Ducks Unlimited NZ
Friday, 13 March 2020 01:40

Look out for grey teal bands

Written by John Dyer
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A banded grey teal on a nest box A banded grey teal on a nest box

DU member John Dyer wants to enlist members’  help in tracking grey teal and reporting on any banded birds they come across.

Small numbers of grey teal (tete), which have been known to fly the length of the country, are being banded near Pokeno, Waikato, so you might find a banded grey teal anywhere between Kaitaia and Invercargill.

The band in the photo is the style being used; marked “SEND DOMINION MUSEUM NEW ZEALAND”. At one stage the Dominion Museum in Wellington administered bird banding before the Wildlife Service and later Department of Conservation took on that role.

Some of these older bands are still being used and some longer-lived birds that were around then are probably still alive. Grey teal, however, tend to have a much faster natural turnover and a five-year-old bird is an old one.

It’s suggested any recovered bird band details, (number, species, where, when, how, who found it and your contact details), should be registered by phoning 0800 BIRD BAND, which is a freephone, 24/7 number. You can also go online.

Keep the band somewhere safe and if you don’t get a reply, chase it up. This 0800-number also applies to mallard/ grey duck bands.

If you are cleaning out grey teal nest boxes, be aware that if you find a skeleton, a band may have slipped off its leg into the accumulated straw.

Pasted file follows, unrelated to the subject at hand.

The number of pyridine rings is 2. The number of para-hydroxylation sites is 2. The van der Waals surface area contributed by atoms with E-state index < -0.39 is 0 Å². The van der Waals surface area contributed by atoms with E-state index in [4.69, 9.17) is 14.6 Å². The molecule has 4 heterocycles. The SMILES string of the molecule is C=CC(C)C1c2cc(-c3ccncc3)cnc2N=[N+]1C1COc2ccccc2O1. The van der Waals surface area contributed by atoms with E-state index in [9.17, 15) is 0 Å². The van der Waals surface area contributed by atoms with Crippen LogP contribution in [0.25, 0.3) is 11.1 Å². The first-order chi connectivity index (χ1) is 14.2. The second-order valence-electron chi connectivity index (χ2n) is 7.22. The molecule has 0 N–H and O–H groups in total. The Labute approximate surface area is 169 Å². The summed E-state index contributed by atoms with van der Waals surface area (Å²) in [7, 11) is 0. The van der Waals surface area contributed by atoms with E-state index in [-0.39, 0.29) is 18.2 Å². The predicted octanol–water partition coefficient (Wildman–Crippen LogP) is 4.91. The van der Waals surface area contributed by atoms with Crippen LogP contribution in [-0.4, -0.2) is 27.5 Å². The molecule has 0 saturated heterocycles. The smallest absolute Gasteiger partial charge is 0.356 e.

You could prise the straw apart over something solid like a boat bottom rather than over water. If instead you do hear a “plop”, be aware they are not magnetic. How do we know this, you ask? From sifting through mud and water around the nest box with a garden sieve until the lost band was finally recovered.

Grey teal females are somewhat easy to catch on their nest to apply bands to and they are not put off by such research. 

The bands show they will often come back to the same nest box or a nearby one for the next few years – sometimes twice in one year.

But you will need a DOC permit to catch and band them. However, Z-series (grey teal and shoveler sized) bands are much easier to apply compared
with #27 mallard/grey duck bands.

If you’d like to help band grey teal and/or mallard and grey ducks in the Auckland/Waikato region; contact This email address is being protected from spambots. You need JavaScript enabled to view it..

Some grey teal bands in the past have been recovered in the hunting season when the protected grey teal have been flying in poor light with similar looking grey ducks, for instance. It was not unusual for the hunter to report that “they found a grey teal band”. The important thing is that the information was passed on.

Ducks Unlimited New Zealand started the grey teal nest box scheme, Operation Gretel, around 1974 when the late Jack Worth of Hamilton thought it might be a great way to increase grey teal numbers.

He imported plans of Carolina wood duck nest boxes from the United States and trialled them. The scheme has worked spectacularly ever since.
There is now detailed how-to information online if you too want to play a part making, installing and/or servicing grey teal nest boxes: visit fishandgame.org.nz.

Using game cameras to catch wildlife on film or video is also a fun way of getting new insights into wildlife activity on your pond such as around grey teal nest boxes. But mind the flood levels.

 

 

Read 491 times Last modified on Saturday, 30 January 2021 06:43